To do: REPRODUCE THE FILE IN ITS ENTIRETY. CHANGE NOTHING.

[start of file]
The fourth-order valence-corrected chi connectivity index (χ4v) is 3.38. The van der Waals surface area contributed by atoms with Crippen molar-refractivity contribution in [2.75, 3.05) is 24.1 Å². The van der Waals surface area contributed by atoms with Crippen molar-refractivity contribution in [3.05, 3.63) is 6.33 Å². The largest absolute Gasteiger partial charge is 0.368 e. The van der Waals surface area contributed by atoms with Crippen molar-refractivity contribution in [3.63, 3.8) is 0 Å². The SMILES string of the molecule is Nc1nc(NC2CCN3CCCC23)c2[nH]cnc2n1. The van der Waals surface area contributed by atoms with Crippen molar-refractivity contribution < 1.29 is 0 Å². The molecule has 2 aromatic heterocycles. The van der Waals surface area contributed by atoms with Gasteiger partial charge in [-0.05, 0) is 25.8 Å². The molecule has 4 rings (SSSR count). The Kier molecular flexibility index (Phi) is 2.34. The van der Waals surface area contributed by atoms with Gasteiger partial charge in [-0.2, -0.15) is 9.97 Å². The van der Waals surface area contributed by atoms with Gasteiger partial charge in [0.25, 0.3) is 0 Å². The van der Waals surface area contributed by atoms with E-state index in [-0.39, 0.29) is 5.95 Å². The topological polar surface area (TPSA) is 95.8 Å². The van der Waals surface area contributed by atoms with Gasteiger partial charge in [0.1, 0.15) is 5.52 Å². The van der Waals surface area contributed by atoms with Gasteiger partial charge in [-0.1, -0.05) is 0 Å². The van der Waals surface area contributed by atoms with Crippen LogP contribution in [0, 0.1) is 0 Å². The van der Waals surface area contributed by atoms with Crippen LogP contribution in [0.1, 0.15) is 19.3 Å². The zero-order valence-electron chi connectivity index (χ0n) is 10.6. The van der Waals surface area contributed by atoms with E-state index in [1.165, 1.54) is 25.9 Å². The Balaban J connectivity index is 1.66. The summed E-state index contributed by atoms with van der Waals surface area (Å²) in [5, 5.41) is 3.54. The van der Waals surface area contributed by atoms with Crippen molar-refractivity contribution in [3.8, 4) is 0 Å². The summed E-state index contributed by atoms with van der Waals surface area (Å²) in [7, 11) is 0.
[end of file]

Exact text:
The fourth-order valence-corrected chi connectivity index (χ4v) is 3.38. The van der Waals surface area contributed by atoms with Crippen molar-refractivity contribution in [2.75, 3.05) is 24.1 Å². The van der Waals surface area contributed by atoms with Crippen molar-refractivity contribution in [3.05, 3.63) is 6.33 Å². The largest absolute Gasteiger partial charge is 0.368 e. The van der Waals surface area contributed by atoms with Crippen molar-refractivity contribution in [3.63, 3.8) is 0 Å². The SMILES string of the molecule is Nc1nc(NC2CCN3CCCC23)c2[nH]cnc2n1. The van der Waals surface area contributed by atoms with Crippen molar-refractivity contribution < 1.29 is 0 Å². The molecule has 2 aromatic heterocycles. The van der Waals surface area contributed by atoms with Gasteiger partial charge in [-0.05, 0) is 25.8 Å². The molecule has 4 rings (SSSR count). The Kier molecular flexibility index (Phi) is 2.34. The van der Waals surface area contributed by atoms with Gasteiger partial charge in [-0.2, -0.15) is 9.97 Å². The van der Waals surface area contributed by atoms with Gasteiger partial charge in [0.25, 0.3) is 0 Å². The van der Waals surface area contributed by atoms with E-state index in [-0.39, 0.29) is 5.95 Å². The topological polar surface area (TPSA) is 95.8 Å². The van der Waals surface area contributed by atoms with Gasteiger partial charge in [0.1, 0.15) is 5.52 Å². The van der Waals surface area contributed by atoms with Gasteiger partial charge in [-0.1, -0.05) is 0 Å². The van der Waals surface area contributed by atoms with Crippen LogP contribution in [0, 0.1) is 0 Å². The van der Waals surface area contributed by atoms with Crippen LogP contribution in [0.1, 0.15) is 19.3 Å². The zero-order valence-electron chi connectivity index (χ0n) is 10.6. The van der Waals surface area contributed by atoms with E-state index in [1.165, 1.54) is 25.9 Å². The Balaban J connectivity index is 1.66. The summed E-state index contributed by atoms with van der Waals surface area (Å²) in [5, 5.41) is 3.54. The van der Waals surface area contributed by atoms with Crippen molar-refractivity contribution in [3.8, 4) is 0 Å². The summed E-state index contributed by atoms with van der Waals surface area (Å²) in [7, 11) is 0.